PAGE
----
Impact Journalism Day 2016

Making Light Work of Dirty Water

A near-death experience inspired Martin Wesian to devise a low-cost UV solution that makes water drinkable.

A woman drawing water from a rainwater harvesting tank.
A woman drawing water from a rainwater harvesting tank. Alfred Tumushabe

Stella Kyomuhangi is a mother of eight young children. She lives with her husband, Bedius Aruho, in Mbarara District, southwest Uganda. Like many other places in the district, the area doesn’t have a lot of bushes or shrubs. This poses a challenge when sourcing firewood – the only means of energy for cooking in homes and boiling water.

Realizing that lack of safe water was a serious challenge for the community, an international nongovernmental organization, Agency for Cooperation and Research in Development (ACORD), started a project to build tanks for the harvesting of rainwater. The sources of water were streams, swamps and communal wells.

Although water tanks lessened the challenge of providing water for household use, they didn’t curtail the unhealthy culture of drinking unboiled water. People were still drinking unclean water from the tanks, just as they did the water that came from streams and wells. According to the residents, this was due to the lack of firewood. As a result, children would often suffer diarrhea and other diseases.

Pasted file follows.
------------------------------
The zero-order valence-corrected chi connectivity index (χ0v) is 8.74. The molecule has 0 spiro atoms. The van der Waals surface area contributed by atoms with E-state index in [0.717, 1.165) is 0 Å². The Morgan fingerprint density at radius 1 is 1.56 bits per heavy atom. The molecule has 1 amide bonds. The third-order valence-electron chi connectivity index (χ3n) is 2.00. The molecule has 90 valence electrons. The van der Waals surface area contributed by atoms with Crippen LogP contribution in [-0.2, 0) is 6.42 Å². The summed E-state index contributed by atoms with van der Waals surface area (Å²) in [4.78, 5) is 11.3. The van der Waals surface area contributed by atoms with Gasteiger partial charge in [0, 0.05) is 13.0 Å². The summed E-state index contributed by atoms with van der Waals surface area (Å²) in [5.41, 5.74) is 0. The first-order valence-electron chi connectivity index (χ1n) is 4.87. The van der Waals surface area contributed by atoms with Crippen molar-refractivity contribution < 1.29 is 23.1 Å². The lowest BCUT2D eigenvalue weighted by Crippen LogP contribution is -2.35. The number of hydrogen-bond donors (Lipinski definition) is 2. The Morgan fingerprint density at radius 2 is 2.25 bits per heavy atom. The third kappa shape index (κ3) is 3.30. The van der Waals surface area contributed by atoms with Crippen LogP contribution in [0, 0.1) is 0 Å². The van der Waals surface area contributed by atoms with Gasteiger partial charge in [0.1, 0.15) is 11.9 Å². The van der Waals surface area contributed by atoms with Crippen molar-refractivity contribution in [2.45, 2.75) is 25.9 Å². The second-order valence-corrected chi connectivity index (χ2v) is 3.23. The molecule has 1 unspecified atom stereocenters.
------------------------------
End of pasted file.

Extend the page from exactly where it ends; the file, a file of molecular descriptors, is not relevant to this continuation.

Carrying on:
“It’s not that we didn’t know about the dangers of drinking unboiled water, but the challenge was the lack of firewood,” relates Kyomuhangi. ACORD had to find a way of sanitizing the water without first having to boil it. This is how the WADI water disinfection device reached the rural community last September.

A creation of Australian company Helioz, WADI is an ultraviolet (UV) measurement device. The equipment is the size and shape of a small pocket radio or voice recorder. The ultraviolet radiation from the sun renders harmful pathogens in the water inactive and, over time, this makes the treated water safe to drink.

The WADI.
Alfred Tumushabe

Ironically, the Ugandans owe their improved health to the near-death experience of Helioz founder Martin Wesian, who had contacted cholera while in Venezuela. This set him on the road to creating an easy-to-use, inexpensive household water treatment solution for the poor, who have no access to this basic human utility. “Because of cholera, I lost 15 kilograms in 10 days and I saw people die around me,” recalls Wesian.

Even with all our modern technological advancements, the majority of the world’s population still dies from lack of access to safe water. Helioz is currently focusing on six countries – Uganda, Ethiopia, Kenya, India, Nepal and Pakistan – to bring safe water to communities through NGOs like ACORD.

How the WADI works

In order to disinfect the water, it is poured into a PET (polyethylene terephthalate) bottle – the common, colorless plastic used to package processed water. The bottle is then placed on a rack or table and exposed to sunlight. The WADI (Water Disinfection) device is then placed beside the bottles (there can be as many as 20 or more bottles).